(iii) Smith and Enquist (38) reported that BAC sequences were unstable in the PRV genome during the infection of mammalian cells, resulting in spontaneous deletion of the BAC and surrounding viral sequences. Therefore, the excision of the BAC sequence from the HSV-1 genome is better, even though it is unknown whether the features observed in the PRV genome are true for the HSV-1 genome, and YK304 exhibited wild-type phenotypes both in vitro and in vivo without excision of the BAC sequence as described above. The same group also developed a system for the rapid and efficient excision of the BAC sequence from the PRV genome (39). This was accomplished by flanking the BAC sequence with loxP sites and adding within the BAC vector sequence an expression cassette for a Cre-encoding gene which is specifically active only in eukaryotic cells. By using this system, the BAC vector backbone was removed from the viral genome autonomously on delivery of the PRV-BAC plasmid into mammalian cells without the need for plaque purification. In the present study we demonstrated an alternative method for the efficient excision of the BAC vector backbone from the HSV-1 genome by using the Cre-Lox site-specific recombination system. For this purpose, we used a recombinant adenovirus expressing Cre recombinase (AxCANCre) (19). The use of recombinant adenoviruses has been shown to be an excellent way to deliver and express foreign genes in virtually 100% of mammalian cells derived from various tissues and species (2, 19). The recombinant adenovirus AxCANCre has two notable features. First, AxCANCre is a replication-incompetent recombinant virus in which the E1 gene, which is essential for viral replication in cell cultures, is deleted, and therefore the virus can be propagated only in complementing cell lines that provide the E1 gene product (19). Second, AxCANCre was originally developed for Cre-mediated activation of a transgene introduced into mammalian cells, and on using AxCANCre, Cre-mediated switching of gene expression occurs in nearly 100% of mammalian cells (19). These features led us to use AxCANCre for removal of the BAC sequence from the HSV-1 genome. As expected, coinfection of Vero cells with AxCANCre and YK304 harboring the BAC sequence resulted in efficient excision of the BAC vector from the YK304 genome. Notably, the BAC sequence was barely detected after infection with AxCANCre by Southern blotting, suggesting that the efficiency of the BAC excision by AxCANCre was nearly 100% and that further plaque purification is not required to obtain recombinant viruses with BAC excised. Contamination by AxCANCre in the reconstituted virus is negligible because AxCANCre cannot grow in normal mammalian cells and is therefore easily washed out after viral adsorption of AxCANCre. Furthermore, AxCANCre is able to infect mammalian cells derived from various species. Thus, AxCANCre is a novel and efficient tool for the excision of BAC vectors not only from the HSV-1 genome but also from any mammalian herpesvirus genomes.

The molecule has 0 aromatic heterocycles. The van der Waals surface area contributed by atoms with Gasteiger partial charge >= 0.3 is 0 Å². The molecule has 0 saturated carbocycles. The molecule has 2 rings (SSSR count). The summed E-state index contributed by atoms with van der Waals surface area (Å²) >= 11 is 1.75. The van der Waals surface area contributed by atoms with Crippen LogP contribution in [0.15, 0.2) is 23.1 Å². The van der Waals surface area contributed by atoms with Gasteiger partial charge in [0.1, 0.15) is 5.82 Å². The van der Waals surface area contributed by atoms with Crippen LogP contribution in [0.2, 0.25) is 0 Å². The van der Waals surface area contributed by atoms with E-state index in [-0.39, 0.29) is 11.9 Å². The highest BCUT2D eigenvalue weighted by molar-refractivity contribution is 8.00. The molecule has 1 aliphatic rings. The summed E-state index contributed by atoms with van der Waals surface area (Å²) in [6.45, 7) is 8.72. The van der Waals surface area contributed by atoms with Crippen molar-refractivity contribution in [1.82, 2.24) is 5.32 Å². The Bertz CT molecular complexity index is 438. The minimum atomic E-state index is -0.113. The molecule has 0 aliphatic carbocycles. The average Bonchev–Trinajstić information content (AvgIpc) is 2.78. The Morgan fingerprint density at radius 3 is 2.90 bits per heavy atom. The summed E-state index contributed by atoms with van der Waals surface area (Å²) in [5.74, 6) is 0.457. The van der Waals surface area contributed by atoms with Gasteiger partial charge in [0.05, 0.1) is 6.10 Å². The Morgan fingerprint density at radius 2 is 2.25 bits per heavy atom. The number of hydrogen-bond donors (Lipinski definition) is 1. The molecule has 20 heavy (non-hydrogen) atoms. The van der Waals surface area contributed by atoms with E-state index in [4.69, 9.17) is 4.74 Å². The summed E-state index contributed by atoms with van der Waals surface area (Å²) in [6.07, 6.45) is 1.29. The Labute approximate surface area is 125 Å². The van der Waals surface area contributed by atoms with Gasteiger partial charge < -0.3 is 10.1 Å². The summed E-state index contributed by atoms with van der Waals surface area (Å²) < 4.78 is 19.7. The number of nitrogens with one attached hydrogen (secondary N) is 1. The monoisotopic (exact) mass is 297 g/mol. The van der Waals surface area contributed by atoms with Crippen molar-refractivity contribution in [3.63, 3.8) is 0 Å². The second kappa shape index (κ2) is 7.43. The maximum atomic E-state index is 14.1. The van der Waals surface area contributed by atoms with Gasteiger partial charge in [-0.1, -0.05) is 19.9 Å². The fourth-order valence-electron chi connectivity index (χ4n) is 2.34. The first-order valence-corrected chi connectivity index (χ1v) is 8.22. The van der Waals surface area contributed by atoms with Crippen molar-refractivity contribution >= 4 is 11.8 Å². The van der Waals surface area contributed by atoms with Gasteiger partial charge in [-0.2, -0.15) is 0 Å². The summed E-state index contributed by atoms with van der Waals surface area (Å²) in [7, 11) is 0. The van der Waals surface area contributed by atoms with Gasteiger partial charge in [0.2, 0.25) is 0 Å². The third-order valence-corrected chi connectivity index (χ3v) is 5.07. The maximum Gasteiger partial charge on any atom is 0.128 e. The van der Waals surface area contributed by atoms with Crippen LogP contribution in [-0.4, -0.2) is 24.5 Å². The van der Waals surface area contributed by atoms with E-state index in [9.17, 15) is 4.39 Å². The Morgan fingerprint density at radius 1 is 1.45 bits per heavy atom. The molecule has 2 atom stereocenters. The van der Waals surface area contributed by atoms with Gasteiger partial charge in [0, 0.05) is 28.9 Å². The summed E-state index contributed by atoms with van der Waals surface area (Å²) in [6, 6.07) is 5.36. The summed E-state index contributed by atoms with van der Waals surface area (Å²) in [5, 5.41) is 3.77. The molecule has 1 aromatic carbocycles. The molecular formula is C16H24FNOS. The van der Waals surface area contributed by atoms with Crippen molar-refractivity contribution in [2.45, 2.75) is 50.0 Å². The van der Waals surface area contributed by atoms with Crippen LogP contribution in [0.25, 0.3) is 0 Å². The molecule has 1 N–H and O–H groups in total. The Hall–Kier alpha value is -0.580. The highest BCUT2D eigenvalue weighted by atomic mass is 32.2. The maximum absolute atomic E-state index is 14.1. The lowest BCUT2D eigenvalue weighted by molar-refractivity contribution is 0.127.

(iv) pYEbac102 can be manipulated in E. coli. We followed the well-established methods for HSV-1 (17) and other herpesviruses (6) for insertion of a modification into pYEbac102 in E. coli. In the present study, we succeeded in inserting amino acid substitutions into both copies of the α0 gene in pYEbac102 by a two-step allelic exchange process using YEbac103, in which pYEbac102 was transferred into RecA-positive E. coli RR1. Because the introduction of such mutations into both copies of a diploid viral gene is considered one of the most complicated manipulations in herpesvirus genomes, it is conceivable that most mutations can be introduced into pYEbac102 by using the system described here. Furthermore, pYEbac102 is applicable to other bacterial genetics, including allelic exchange using RecE and RecT (1), transposon mutagenensis (5, 38), and site-specific recombination systems using Flp recombinase (1). Thus, pYEbac102 will facilitate the genetic manipulation of HSV-1 and be a multipurpose clone for basic research into HSV-1 and the development and improvement of HSV vectors in human therapy.

Acknowledgments

We thank B. Roizman for HSV-1(F), R7205, pRB442, pRB4867, pRB4986, pRB5160, 143TK, and rabbit skin cells and G. Church for pKO3.

This study was supported in part by grants for Scientific Research (to Y.K. and Y.Y.) and grants for Scientific Research in Priority Areas (to Y.K. and Y.Y.) from the Ministry of Education, Science, Sports and Culture of Japan and Japan Science and Technology Cooperation. Y.K. was supported by a grant from the Uehara Memorial Foundation.